The interior should be as original. The seating surfaces of the front seats and arm rest are leather, the rest is vinyl. If you go all vinyl, it really detracts from the price, and if you go all leather it really adds to the cost.
 

Johnny

Darth Vader
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Ok I'm sorry but I'll tell you my opinion. Not knowing your skill level, I'm going to guess it's minimal. If you want to just fllip the car do it now. A poorly done restoration will just de-value the car even more than it already is; meaning BT7 are not the most desirable Healeys, plus the new owner will most likely have to do all your work over!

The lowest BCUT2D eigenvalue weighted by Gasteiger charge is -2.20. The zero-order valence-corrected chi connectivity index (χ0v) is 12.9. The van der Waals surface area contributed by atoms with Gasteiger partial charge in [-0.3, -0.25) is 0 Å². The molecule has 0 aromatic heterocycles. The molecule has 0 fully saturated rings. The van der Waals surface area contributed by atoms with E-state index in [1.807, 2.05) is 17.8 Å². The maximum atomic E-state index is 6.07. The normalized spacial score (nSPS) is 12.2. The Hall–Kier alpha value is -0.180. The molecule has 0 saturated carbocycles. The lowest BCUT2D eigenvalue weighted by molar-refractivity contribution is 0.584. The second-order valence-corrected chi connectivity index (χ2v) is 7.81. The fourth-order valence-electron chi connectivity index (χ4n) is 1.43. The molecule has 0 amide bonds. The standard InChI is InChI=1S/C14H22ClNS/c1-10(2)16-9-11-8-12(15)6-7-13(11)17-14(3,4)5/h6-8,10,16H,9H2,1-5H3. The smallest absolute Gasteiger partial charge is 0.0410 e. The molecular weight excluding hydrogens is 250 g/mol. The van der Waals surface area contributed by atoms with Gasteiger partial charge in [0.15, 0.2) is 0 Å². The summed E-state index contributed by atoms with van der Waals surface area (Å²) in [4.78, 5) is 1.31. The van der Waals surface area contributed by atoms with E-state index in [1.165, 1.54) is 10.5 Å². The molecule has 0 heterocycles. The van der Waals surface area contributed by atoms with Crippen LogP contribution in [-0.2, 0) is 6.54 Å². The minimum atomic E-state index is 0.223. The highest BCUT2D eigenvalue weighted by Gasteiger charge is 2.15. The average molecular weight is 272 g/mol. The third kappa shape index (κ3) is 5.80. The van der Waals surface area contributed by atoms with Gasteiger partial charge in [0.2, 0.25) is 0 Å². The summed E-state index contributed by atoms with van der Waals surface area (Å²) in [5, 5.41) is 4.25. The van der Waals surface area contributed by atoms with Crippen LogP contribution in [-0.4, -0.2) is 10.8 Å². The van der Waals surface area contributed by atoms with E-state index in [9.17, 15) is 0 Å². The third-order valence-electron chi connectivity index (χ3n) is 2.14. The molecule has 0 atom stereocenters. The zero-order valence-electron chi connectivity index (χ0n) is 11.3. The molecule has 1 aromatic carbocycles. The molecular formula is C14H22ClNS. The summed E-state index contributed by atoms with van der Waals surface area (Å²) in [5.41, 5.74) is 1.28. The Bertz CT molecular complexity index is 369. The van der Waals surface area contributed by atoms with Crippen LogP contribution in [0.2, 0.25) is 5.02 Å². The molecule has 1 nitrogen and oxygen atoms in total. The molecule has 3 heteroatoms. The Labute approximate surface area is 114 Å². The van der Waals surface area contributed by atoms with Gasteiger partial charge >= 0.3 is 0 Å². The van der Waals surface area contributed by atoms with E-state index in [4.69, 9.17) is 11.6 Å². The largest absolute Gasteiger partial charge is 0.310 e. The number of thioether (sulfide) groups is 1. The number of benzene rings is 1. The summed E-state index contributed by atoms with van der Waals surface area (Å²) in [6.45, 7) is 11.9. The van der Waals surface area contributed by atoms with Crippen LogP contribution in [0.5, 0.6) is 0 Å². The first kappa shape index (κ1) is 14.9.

The only exception would be if you plan on highly modifying the car including perhaps adding a V8 motor etc. etc. Then having your fun with the car then sell it, with all the original parts given to the buyer. You'll be happier in the long run and so will all of us "enthusiast's".
 
5

57_BN4

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I don't forsee myself going over 20k on the restoration

Here is a very approximate breakdown of costs on my BN4 restoration
10k chassis
10k interior
10k panelwork
10k paint
10k mechanical
10k tools and workshop equipment etc
20k initial purchase price
$0 eight years of my life spent in the garage